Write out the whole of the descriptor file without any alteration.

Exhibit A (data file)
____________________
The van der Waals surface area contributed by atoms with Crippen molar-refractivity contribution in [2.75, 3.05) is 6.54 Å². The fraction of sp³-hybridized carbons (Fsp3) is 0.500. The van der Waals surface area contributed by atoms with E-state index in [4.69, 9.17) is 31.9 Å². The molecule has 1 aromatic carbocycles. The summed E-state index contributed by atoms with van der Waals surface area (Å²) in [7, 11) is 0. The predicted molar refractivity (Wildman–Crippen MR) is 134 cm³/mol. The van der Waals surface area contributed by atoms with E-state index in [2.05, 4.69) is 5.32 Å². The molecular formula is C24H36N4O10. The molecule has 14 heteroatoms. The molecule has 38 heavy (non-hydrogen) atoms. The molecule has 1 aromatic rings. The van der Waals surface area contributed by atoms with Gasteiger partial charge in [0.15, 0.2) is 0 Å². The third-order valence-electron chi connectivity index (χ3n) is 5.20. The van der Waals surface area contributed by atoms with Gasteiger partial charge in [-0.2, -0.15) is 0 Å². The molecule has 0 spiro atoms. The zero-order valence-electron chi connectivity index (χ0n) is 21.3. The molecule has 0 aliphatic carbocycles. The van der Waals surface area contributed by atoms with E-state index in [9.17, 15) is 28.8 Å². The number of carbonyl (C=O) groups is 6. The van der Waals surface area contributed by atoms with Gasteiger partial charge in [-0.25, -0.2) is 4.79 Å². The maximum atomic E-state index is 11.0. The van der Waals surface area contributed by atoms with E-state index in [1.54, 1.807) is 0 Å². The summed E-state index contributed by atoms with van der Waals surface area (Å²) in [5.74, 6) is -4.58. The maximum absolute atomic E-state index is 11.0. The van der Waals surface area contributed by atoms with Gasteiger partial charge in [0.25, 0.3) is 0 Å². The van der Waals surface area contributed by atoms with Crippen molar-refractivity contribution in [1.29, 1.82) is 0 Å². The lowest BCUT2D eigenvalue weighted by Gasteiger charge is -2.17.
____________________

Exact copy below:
The van der Waals surface area contributed by atoms with Crippen molar-refractivity contribution in [2.75, 3.05) is 6.54 Å². The fraction of sp³-hybridized carbons (Fsp3) is 0.500. The van der Waals surface area contributed by atoms with E-state index in [4.69, 9.17) is 31.9 Å². The molecule has 1 aromatic carbocycles. The summed E-state index contributed by atoms with van der Waals surface area (Å²) in [7, 11) is 0. The predicted molar refractivity (Wildman–Crippen MR) is 134 cm³/mol. The van der Waals surface area contributed by atoms with E-state index in [2.05, 4.69) is 5.32 Å². The molecular formula is C24H36N4O10. The molecule has 14 heteroatoms. The molecule has 38 heavy (non-hydrogen) atoms. The molecule has 1 aromatic rings. The van der Waals surface area contributed by atoms with Gasteiger partial charge in [0.15, 0.2) is 0 Å². The third-order valence-electron chi connectivity index (χ3n) is 5.20. The van der Waals surface area contributed by atoms with Gasteiger partial charge in [-0.2, -0.15) is 0 Å². The molecule has 0 spiro atoms. The zero-order valence-electron chi connectivity index (χ0n) is 21.3. The molecule has 0 aliphatic carbocycles. The van der Waals surface area contributed by atoms with E-state index in [9.17, 15) is 28.8 Å². The number of carbonyl (C=O) groups is 6. The van der Waals surface area contributed by atoms with Gasteiger partial charge in [-0.25, -0.2) is 4.79 Å². The maximum atomic E-state index is 11.0. The van der Waals surface area contributed by atoms with E-state index in [1.54, 1.807) is 0 Å². The summed E-state index contributed by atoms with van der Waals surface area (Å²) in [5.74, 6) is -4.58. The maximum absolute atomic E-state index is 11.0. The van der Waals surface area contributed by atoms with Gasteiger partial charge in [0.25, 0.3) is 0 Å². The van der Waals surface area contributed by atoms with Crippen molar-refractivity contribution in [1.29, 1.82) is 0 Å². The lowest BCUT2D eigenvalue weighted by Gasteiger charge is -2.17.